Wednesday, 29 December 2010

Who is Elisabeth in Tannhäuser?

Who is Elisabeth in Wagner Tannhäuser? Is she really the Virgin Mary ? The knights at Wartburg revere her but it would be blasphemous to suggest she was their deity, even if she fulfils the role of alter-ego Venus. She doesn't return their awe. When Tannhäuser runs off in a huff, she withdraws from the company. Not for her those pose-y songfests. Like Tannhäuser, she's an individualist, not one of the conforming crowd.

As soon as Tannhäuser returns from Venusberg, Elisabeth knows he's changed, and for the better even though she doesn't know why.  Specifically, she rejects knightly tradition and wants what Tannhäuser's offering, even though he's still in  a dream.

Doch welch ein seltsam neues Leben, rief Euer Lied mir in die Brust! Bald wollt es mich wie Schmerz durchbeben,bald drang's in mich wie jähe Lust;Gefühle, die ich nie empfunden,Verlangen, das ich nie gekannt!

(Emotions, which I have never experienced, needs I never knew). Elisabeth doesn't want to be a Virgin! The photo above might hint that some Elisabeths of the past had an intuitive idea what Elisabeth was going on about (The photo is Irma de Keukelaire in Antwerp, 1943)  I've seen a photo of Emmy Destin dressed up as a nun for the role, complete with massive rosary, but can't find it. A nun in love with a mortal man? However spritual Elisabeth may be she's not quite reached that level of sublimation. 

Wagner is quite clear that  Tannhäuser and Elisabeth have an intense love for each other, way beyond the narrow bounds of convention. When Tannhäuser seeks penitence, he wants to experience pain greater than other pilgrims. Similarly, Elisabeth wants extreme sacrifice. If indeed God were truly merciful, might He not forgive? It's his job, after all. (The Pope in this opera is Reformation caricature). Is Elisabeth then a prototype Isolde, seeking transfiguration through death? Or a Brünnhilde? Either way, Elisabeth is certainly not a passive, wimpy personality. She has the same inner wildness that Tannhäuser has, which is why they are soulmates, who stand out from the crowd.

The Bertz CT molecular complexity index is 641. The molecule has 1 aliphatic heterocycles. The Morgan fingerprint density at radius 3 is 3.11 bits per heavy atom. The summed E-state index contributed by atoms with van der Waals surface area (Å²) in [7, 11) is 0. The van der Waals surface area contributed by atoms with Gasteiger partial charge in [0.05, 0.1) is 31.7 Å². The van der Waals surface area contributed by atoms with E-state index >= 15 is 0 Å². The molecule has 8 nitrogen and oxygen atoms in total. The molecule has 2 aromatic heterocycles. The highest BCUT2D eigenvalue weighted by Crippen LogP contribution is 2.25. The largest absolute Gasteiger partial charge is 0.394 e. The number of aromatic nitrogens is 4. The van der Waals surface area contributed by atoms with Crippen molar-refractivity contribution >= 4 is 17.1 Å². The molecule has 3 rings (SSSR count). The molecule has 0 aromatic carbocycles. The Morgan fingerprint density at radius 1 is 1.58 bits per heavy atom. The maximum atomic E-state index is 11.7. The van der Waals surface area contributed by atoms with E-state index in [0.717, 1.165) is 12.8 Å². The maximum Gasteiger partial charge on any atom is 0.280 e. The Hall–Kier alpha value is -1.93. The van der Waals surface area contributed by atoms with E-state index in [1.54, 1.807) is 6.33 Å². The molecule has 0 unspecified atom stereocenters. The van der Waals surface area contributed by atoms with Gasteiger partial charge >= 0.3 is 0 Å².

Wolfram's ideal love is the ultimate in beautiful but he cannot bear the idea of the "pure stream" being sullied by emotional engagement. To paraphrase Tannhäuser, auto-eroticism is sterile. "Du hast die Liebe arg entstellt; wenn du in solchem Schmachten bangest, versiegte wahrlich wohl die Welt!". Real beauty comes from involvement and connection. Venusberg was a bad place but at least people transacted.

However Elisaberth is performed, somwhere along the line the singer and those around her must think about who Elisabeth is and why she responds in such extreme ways to Tannhäuser. Performances can't really be properly assessed out of context. In the Tim Albery production at the Royal Opera House I like Eva-Maria Westbroek's Elisabeth because she was untamed and passionate. Unfortunately the director and designers didn't understand.

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